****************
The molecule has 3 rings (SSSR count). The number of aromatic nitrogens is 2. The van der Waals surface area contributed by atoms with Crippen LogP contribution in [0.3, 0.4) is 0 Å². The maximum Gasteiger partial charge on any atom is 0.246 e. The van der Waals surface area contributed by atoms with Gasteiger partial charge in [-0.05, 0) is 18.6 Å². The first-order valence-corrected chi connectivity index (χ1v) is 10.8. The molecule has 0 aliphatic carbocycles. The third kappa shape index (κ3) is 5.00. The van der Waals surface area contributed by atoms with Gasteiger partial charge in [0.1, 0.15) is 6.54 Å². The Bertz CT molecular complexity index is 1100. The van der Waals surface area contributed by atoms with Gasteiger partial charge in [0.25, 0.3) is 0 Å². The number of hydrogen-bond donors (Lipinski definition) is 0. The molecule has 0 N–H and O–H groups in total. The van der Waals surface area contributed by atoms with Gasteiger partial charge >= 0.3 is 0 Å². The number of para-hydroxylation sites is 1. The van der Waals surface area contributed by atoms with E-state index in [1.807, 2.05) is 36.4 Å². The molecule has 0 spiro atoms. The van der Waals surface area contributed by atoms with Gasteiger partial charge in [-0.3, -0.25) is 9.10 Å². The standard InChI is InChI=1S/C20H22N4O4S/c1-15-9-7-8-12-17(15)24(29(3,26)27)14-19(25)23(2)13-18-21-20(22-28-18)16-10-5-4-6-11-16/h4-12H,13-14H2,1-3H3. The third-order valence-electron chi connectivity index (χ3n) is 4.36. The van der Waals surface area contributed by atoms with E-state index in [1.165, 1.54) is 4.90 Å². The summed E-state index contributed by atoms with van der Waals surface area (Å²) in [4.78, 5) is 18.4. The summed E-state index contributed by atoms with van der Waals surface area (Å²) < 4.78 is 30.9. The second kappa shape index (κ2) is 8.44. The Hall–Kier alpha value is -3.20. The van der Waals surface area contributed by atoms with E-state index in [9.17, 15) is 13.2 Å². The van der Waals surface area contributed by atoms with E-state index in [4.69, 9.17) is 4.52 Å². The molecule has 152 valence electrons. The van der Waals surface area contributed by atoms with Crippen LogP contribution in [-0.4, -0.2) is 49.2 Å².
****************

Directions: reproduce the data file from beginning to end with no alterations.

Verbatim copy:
The molecule has 3 rings (SSSR count). The number of aromatic nitrogens is 2. The van der Waals surface area contributed by atoms with Crippen LogP contribution in [0.3, 0.4) is 0 Å². The maximum Gasteiger partial charge on any atom is 0.246 e. The van der Waals surface area contributed by atoms with Gasteiger partial charge in [-0.05, 0) is 18.6 Å². The first-order valence-corrected chi connectivity index (χ1v) is 10.8. The molecule has 0 aliphatic carbocycles. The third kappa shape index (κ3) is 5.00. The van der Waals surface area contributed by atoms with Gasteiger partial charge in [0.1, 0.15) is 6.54 Å². The Bertz CT molecular complexity index is 1100. The van der Waals surface area contributed by atoms with Gasteiger partial charge in [0.25, 0.3) is 0 Å². The number of hydrogen-bond donors (Lipinski definition) is 0. The molecule has 0 N–H and O–H groups in total. The van der Waals surface area contributed by atoms with Gasteiger partial charge >= 0.3 is 0 Å². The number of para-hydroxylation sites is 1. The van der Waals surface area contributed by atoms with E-state index in [1.807, 2.05) is 36.4 Å². The molecule has 0 spiro atoms. The van der Waals surface area contributed by atoms with Gasteiger partial charge in [-0.3, -0.25) is 9.10 Å². The standard InChI is InChI=1S/C20H22N4O4S/c1-15-9-7-8-12-17(15)24(29(3,26)27)14-19(25)23(2)13-18-21-20(22-28-18)16-10-5-4-6-11-16/h4-12H,13-14H2,1-3H3. The third-order valence-electron chi connectivity index (χ3n) is 4.36. The van der Waals surface area contributed by atoms with E-state index in [1.165, 1.54) is 4.90 Å². The summed E-state index contributed by atoms with van der Waals surface area (Å²) in [4.78, 5) is 18.4. The summed E-state index contributed by atoms with van der Waals surface area (Å²) < 4.78 is 30.9. The second kappa shape index (κ2) is 8.44. The Hall–Kier alpha value is -3.20. The van der Waals surface area contributed by atoms with E-state index in [9.17, 15) is 13.2 Å². The van der Waals surface area contributed by atoms with E-state index in [4.69, 9.17) is 4.52 Å². The molecule has 152 valence electrons. The van der Waals surface area contributed by atoms with Crippen LogP contribution in [-0.4, -0.2) is 49.2 Å².